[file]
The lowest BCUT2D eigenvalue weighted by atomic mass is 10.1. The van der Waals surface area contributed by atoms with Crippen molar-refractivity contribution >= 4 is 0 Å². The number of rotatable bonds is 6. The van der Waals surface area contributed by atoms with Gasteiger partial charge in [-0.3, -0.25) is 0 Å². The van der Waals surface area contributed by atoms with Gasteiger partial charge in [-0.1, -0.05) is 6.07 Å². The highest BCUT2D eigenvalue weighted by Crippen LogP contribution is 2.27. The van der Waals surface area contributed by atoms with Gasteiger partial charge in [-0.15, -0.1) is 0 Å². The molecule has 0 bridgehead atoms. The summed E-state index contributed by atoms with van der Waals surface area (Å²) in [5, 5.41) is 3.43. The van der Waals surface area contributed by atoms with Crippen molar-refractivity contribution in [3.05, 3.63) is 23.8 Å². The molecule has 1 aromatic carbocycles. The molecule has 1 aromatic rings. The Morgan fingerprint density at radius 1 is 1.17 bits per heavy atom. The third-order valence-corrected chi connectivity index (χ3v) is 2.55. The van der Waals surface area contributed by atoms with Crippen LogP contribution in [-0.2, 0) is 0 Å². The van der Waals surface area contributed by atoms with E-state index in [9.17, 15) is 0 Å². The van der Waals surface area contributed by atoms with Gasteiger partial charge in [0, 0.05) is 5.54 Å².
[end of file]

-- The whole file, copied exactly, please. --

The lowest BCUT2D eigenvalue weighted by atomic mass is 10.1. The van der Waals surface area contributed by atoms with Crippen molar-refractivity contribution >= 4 is 0 Å². The number of rotatable bonds is 6. The van der Waals surface area contributed by atoms with Gasteiger partial charge in [-0.3, -0.25) is 0 Å². The van der Waals surface area contributed by atoms with Gasteiger partial charge in [-0.1, -0.05) is 6.07 Å². The highest BCUT2D eigenvalue weighted by Crippen LogP contribution is 2.27. The van der Waals surface area contributed by atoms with Gasteiger partial charge in [-0.15, -0.1) is 0 Å². The molecule has 0 bridgehead atoms. The summed E-state index contributed by atoms with van der Waals surface area (Å²) in [5, 5.41) is 3.43. The van der Waals surface area contributed by atoms with Crippen molar-refractivity contribution in [3.05, 3.63) is 23.8 Å². The molecule has 1 aromatic carbocycles. The molecule has 1 aromatic rings. The Morgan fingerprint density at radius 1 is 1.17 bits per heavy atom. The third-order valence-corrected chi connectivity index (χ3v) is 2.55. The van der Waals surface area contributed by atoms with Crippen LogP contribution in [-0.2, 0) is 0 Å². The van der Waals surface area contributed by atoms with E-state index in [9.17, 15) is 0 Å². The van der Waals surface area contributed by atoms with Gasteiger partial charge in [0, 0.05) is 5.54 Å².